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Recent Advances in Chest Medicine |

BLUE-Protocol and FALLS-ProtocolBLUE-Protocol and FALLS-Protocol (Lung Ultrasound): Two Applications of Lung Ultrasound in the Critically Ill

Daniel A. Lichtenstein, MD, FCCP
Author and Funding Information

From the Service de Réanimation Médicale, Hôpital Ambroise-Paré, Boulogne-Billancourt, France.

CORRESPONDENCE TO: Daniel A. Lichtenstein, MD, FCCP, Service de Réanimation Médicale, Hôpital Ambroise-Paré, 9 Ave Charles-de-Gaulle, 92100 Boulogne-Billancourt, France; e-mail: D.Licht@free.fr


Reproduction of this article is prohibited without written permission from the American College of Chest Physicians. See online for more details.


Chest. 2015;147(6):1659-1670. doi:10.1378/chest.14-1313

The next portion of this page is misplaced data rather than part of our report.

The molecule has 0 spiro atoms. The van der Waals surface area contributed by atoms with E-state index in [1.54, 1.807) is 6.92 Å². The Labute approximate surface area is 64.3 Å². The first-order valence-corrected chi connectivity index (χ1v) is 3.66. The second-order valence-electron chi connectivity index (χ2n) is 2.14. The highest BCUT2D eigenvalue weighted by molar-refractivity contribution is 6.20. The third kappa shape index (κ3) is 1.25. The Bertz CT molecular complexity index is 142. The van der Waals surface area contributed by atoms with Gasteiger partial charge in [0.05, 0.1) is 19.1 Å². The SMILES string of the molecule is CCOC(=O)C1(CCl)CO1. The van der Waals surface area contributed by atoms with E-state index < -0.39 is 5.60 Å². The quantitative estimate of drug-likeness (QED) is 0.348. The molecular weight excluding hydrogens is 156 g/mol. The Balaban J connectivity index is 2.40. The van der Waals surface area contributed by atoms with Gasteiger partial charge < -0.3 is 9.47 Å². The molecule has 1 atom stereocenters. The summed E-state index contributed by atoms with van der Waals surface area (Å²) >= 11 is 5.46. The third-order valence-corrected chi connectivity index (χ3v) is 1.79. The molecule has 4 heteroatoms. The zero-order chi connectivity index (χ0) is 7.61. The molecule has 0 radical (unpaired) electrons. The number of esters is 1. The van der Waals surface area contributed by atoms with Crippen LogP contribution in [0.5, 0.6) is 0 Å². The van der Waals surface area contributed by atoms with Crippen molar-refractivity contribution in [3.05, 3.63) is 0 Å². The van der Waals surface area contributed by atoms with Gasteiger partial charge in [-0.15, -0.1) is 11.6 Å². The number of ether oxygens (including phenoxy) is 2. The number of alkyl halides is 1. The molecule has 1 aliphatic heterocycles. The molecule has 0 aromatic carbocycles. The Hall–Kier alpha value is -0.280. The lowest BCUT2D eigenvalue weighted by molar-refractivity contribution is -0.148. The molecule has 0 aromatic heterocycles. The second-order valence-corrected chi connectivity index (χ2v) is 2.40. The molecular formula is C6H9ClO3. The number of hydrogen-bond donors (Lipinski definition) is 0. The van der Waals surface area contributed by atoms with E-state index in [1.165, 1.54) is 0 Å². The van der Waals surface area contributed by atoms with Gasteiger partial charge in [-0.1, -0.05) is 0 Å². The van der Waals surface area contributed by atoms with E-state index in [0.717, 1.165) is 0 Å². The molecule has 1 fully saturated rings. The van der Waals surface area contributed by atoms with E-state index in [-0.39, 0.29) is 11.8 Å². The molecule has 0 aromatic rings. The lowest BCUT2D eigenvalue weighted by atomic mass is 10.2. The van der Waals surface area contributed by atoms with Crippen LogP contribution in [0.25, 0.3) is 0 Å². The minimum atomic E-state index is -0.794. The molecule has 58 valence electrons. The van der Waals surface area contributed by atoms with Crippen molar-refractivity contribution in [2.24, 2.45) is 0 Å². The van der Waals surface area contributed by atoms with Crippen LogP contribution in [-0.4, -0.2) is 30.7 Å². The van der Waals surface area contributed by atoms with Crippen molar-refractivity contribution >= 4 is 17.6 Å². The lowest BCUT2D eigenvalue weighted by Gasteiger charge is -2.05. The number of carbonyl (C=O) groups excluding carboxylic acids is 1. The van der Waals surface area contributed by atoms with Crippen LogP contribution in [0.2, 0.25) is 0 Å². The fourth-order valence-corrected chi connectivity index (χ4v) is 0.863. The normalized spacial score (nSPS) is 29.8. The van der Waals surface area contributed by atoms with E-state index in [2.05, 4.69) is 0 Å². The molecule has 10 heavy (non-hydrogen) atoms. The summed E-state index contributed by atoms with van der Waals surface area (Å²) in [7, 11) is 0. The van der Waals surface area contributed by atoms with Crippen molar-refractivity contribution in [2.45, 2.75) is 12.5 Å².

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This review article describes two protocols adapted from lung ultrasound: the bedside lung ultrasound in emergency (BLUE)-protocol for the immediate diagnosis of acute respiratory failure and the fluid administration limited by lung sonography (FALLS)-protocol for the management of acute circulatory failure. These applications require the mastery of 10 signs indicating normal lung surface (bat sign, lung sliding, A-lines), pleural effusions (quad and sinusoid sign), lung consolidations (fractal and tissue-like sign), interstitial syndrome (lung rockets), and pneumothorax (stratosphere sign and the lung point). These signs have been assessed in adults, with diagnostic accuracies ranging from 90% to 100%, allowing consideration of ultrasound as a reasonable bedside gold standard. In the BLUE-protocol, profiles have been designed for the main diseases (pneumonia, congestive heart failure, COPD, asthma, pulmonary embolism, pneumothorax), with an accuracy > 90%. In the FALLS-protocol, the change from A-lines to lung rockets appears at a threshold of 18 mm Hg of pulmonary artery occlusion pressure, providing a direct biomarker of clinical volemia. The FALLS-protocol sequentially rules out obstructive, then cardiogenic, then hypovolemic shock for expediting the diagnosis of distributive (usually septic) shock. These applications can be done using simple grayscale machines and one microconvex probe suitable for the whole body. Lung ultrasound is a multifaceted tool also useful for decreasing radiation doses (of interest in neonates where the lung signatures are similar to those in adults), from ARDS to trauma management, and from ICUs to points of care. If done in suitable centers, training is the least of the limitations for making use of this kind of visual medicine.

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